Following the termination of the Woman’s National Liberal Union, Matilda Joslyn Gage dedicated herself more fully to the completion of her major intellectual accomplishment, Woman, Church, and State, published in 1893. While Victorian morality forbade the discussion of human sexuality and its abuses, Woman, Church, and State exposed thriving child pornography and prostitution trade and the history of physical and sexual crimes against women and children in the Western world. Her descriptions of the sexual abuse of children earned her the attention of Anthony Comstock, renowned for his enforcement of obscenity laws. Gage was outraged by the moral hypocrisy of a “Christian” nation that would neglect its responsibility to protect children from sexual violence and then condemn her for bringing it to its attention. She saw this degradation of the bodies of children and women directly related to the Church’s attitudes toward human sexuality and its assertion of the inferiority and sinfulness of the female sex. As an historian, she unflinchingly chronicles the Church’s history of violent abuses of its power.

Slavery and prostitution, persecutions for heresy; the inquisition with its six hundred modes of torture; the destruction of learning; the oppression of science; the systemized betrayal of confiding innocence; the recognized and unrecognized polygamy of man; the denial of woman of a right to herself, her thought, her wages, her children, to a share in the government which rules her, to an equal part in religious institutions– all these and a myriad more, are parts of what is known as a Christian civilization.

As a woman who had achieved much of her greatest and most important work in her post-menopausal life after her children were reared, and as a person who believed in the intrinsic worth of an individual unrelated to their usefulness to patriarchal design, Gage condemned the abuse of elderly women as much as that of young women and children. Her commentaries on the medieval witchcraft persecutions are not only an indictment of the witch trials, but also a commentary on the prevailing attitudes toward aging women in her time, and sadly, of our own. Additionally, her sympathies lie with the women persecuted as witches not just because they were innocent victims, but because many of them may indeed have been persons possessing woman-centered, pre-patriarchal wisdom, a wisdom Gage understood as fundamental to the wholeness of human expression, and a danger to patriarchal religion denying woman’s claim to herself.

We discover a reason for this intense hatred of old women in the fact that woman has chiefly been looked upon from a sensual view by Christian men, the church teaching that she was created solely for man’s sensual use. Thus when, by reason of declining years, she no longer attracted the sensual admiration of man, he regarded her as having forfeited her life.

It was Gage’s dedication to the intellectual defense of the separation of church from state and her involvement in an alternative feminist expression of personal spirituality that led her to espouse a feminist theoretical position far in advance of her day. While many suffragists of the 19th century agitated for the right to vote with the argument that advancing the rights of women would enhance the conditions of society, that women as voters would simply expand their roles as housekeepers and mothers to clean up the ills of society, Gage believed that women deserved the right to vote, to equality, for themselves. While she agreed that women’s leadership would be more compassionate than had that of men, the right to women’s equality was fundamental and irrelevant to the improvements women would make for others. In her words, “The soul must support its own supremacy or die.” The notion that women’s rights belonged to themselves, to be used for themselves, and that women’s development and elevation as it benefited women was the point and goal of the suffrage movement was radical. Her articulation of this concept in Woman, Church and State was an important contribution to post-Christian and feminist discourse.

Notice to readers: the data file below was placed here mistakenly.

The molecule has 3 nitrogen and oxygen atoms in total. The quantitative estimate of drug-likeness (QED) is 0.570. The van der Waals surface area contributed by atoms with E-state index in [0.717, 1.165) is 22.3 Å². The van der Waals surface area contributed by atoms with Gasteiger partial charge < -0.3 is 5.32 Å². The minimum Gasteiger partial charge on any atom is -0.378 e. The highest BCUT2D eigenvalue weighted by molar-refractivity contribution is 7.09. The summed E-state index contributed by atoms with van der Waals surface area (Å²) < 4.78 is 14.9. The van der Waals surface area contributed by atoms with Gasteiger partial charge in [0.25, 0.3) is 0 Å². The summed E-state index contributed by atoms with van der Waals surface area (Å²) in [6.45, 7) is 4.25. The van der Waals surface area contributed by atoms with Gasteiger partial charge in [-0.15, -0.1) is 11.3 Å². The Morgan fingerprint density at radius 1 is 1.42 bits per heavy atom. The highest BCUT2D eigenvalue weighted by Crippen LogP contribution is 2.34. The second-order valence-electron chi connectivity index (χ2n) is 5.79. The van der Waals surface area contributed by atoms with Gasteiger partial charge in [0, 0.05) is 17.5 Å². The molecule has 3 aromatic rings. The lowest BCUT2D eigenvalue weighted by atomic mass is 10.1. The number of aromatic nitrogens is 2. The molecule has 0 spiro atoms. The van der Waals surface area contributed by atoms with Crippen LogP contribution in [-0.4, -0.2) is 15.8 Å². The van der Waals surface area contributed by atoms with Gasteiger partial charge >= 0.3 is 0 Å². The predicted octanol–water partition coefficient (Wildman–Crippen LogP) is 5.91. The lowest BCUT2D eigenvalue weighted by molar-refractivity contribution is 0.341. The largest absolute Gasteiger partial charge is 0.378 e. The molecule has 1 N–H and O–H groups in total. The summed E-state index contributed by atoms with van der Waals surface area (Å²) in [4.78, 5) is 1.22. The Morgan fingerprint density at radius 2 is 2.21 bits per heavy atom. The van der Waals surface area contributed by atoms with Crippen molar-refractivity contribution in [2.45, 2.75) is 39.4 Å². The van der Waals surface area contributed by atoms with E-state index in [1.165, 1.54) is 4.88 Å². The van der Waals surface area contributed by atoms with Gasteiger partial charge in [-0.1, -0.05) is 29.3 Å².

Although Woman, Church and State stands as her most noteworthy text, it was not her only important contribution to the fight against religious oppression of women. Gage was among the numerous collaborators who created The Woman’s Bible, edited by Elizabeth Cady Stanton. The Woman’s Bible is a collection of exegetical treatments of biblical stories as interpreted from the perspective of 19th century women’s rights advocates and scholars of biblical criticism. In this text, Gage’s interpretations of Revelations and Kings stand out for their unapologetic interpretation. Her resources are historical, esoteric, and markedly non-Christian, leaving her unhindered by religious doctrine. Because she did not feel in the least bit obligated to demonstrate loyalty to the Church or its teachings, Gage was able to approach her pericopes with a forthrightness and intellectual vigor characteristic of her academic analyses of the relationship between women’s subjugation and the abuses of religion.

Matilda Joslyn Gage was a suffragist. She was concerned with securing the political and economic rights of women. But this was not enough. In her mind, there could be no freedom for women, for humanity, until the power of the Church to circumscribe the rights of individual liberty came to an end. To secure true equality, Gage believed that women must face the Church and its assertions of a masculine God, a sinning Eve, and the inferiority of women. Until the State and Church were truly separate, until policies and practices were no longer steeped in the misogynist mythos of the Christian Church, women would remain subject to the religious assumptions of that organization in all its manifestations. It was a task of enormous proportions, and not to be achieved in her lifetime, nor, very likely, in ours. But she was dauntless and brave and willing to sacrifice her reputation in the suffrage movement, her alliances and her friendships, and her very legacy to work toward that goal. As much as she is remembered as a suffragist, she should also be remembered as a defender of freedom of religion and for her critical, historical analysis of the Church and organized religion as a source of women’s oppression. In this pursuit, she was radical, fearless and uncompromising.

During the ages, no rebellion has been of like importance with that of woman against the tyranny of church and state. None has had its far-reaching effects. We note its beginning. Its progress will overthrow every existing form of these institutions. Its end will be a regenerated world.

By Dr. Melinda Grube